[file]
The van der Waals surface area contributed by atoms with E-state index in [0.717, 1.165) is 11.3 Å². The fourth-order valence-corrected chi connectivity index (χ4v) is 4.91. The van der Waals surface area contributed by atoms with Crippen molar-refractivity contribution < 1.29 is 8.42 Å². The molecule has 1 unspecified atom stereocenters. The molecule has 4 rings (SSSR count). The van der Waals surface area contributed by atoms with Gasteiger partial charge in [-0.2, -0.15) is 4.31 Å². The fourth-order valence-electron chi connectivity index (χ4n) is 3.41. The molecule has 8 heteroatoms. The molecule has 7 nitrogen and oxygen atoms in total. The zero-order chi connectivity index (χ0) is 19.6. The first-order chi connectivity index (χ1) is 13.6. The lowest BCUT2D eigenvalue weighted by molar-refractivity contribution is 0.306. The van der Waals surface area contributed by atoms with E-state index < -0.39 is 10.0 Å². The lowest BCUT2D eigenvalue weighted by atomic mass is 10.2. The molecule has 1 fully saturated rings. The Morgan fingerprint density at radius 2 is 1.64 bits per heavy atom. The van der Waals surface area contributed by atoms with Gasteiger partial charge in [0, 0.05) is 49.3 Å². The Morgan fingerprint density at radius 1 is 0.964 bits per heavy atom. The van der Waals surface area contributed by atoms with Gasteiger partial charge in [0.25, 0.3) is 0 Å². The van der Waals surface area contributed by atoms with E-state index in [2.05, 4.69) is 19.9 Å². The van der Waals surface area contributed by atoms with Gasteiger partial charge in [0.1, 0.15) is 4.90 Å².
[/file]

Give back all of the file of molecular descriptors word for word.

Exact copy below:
The van der Waals surface area contributed by atoms with E-state index in [0.717, 1.165) is 11.3 Å². The fourth-order valence-corrected chi connectivity index (χ4v) is 4.91. The van der Waals surface area contributed by atoms with Crippen molar-refractivity contribution < 1.29 is 8.42 Å². The molecule has 1 unspecified atom stereocenters. The molecule has 4 rings (SSSR count). The van der Waals surface area contributed by atoms with Gasteiger partial charge in [-0.2, -0.15) is 4.31 Å². The fourth-order valence-electron chi connectivity index (χ4n) is 3.41. The molecule has 8 heteroatoms. The molecule has 7 nitrogen and oxygen atoms in total. The zero-order chi connectivity index (χ0) is 19.6. The first-order chi connectivity index (χ1) is 13.6. The lowest BCUT2D eigenvalue weighted by molar-refractivity contribution is 0.306. The van der Waals surface area contributed by atoms with E-state index < -0.39 is 10.0 Å². The lowest BCUT2D eigenvalue weighted by atomic mass is 10.2. The molecule has 1 fully saturated rings. The Morgan fingerprint density at radius 2 is 1.64 bits per heavy atom. The van der Waals surface area contributed by atoms with Gasteiger partial charge in [0, 0.05) is 49.3 Å². The Morgan fingerprint density at radius 1 is 0.964 bits per heavy atom. The van der Waals surface area contributed by atoms with Gasteiger partial charge in [0.25, 0.3) is 0 Å². The van der Waals surface area contributed by atoms with E-state index in [2.05, 4.69) is 19.9 Å². The van der Waals surface area contributed by atoms with Gasteiger partial charge in [0.1, 0.15) is 4.90 Å².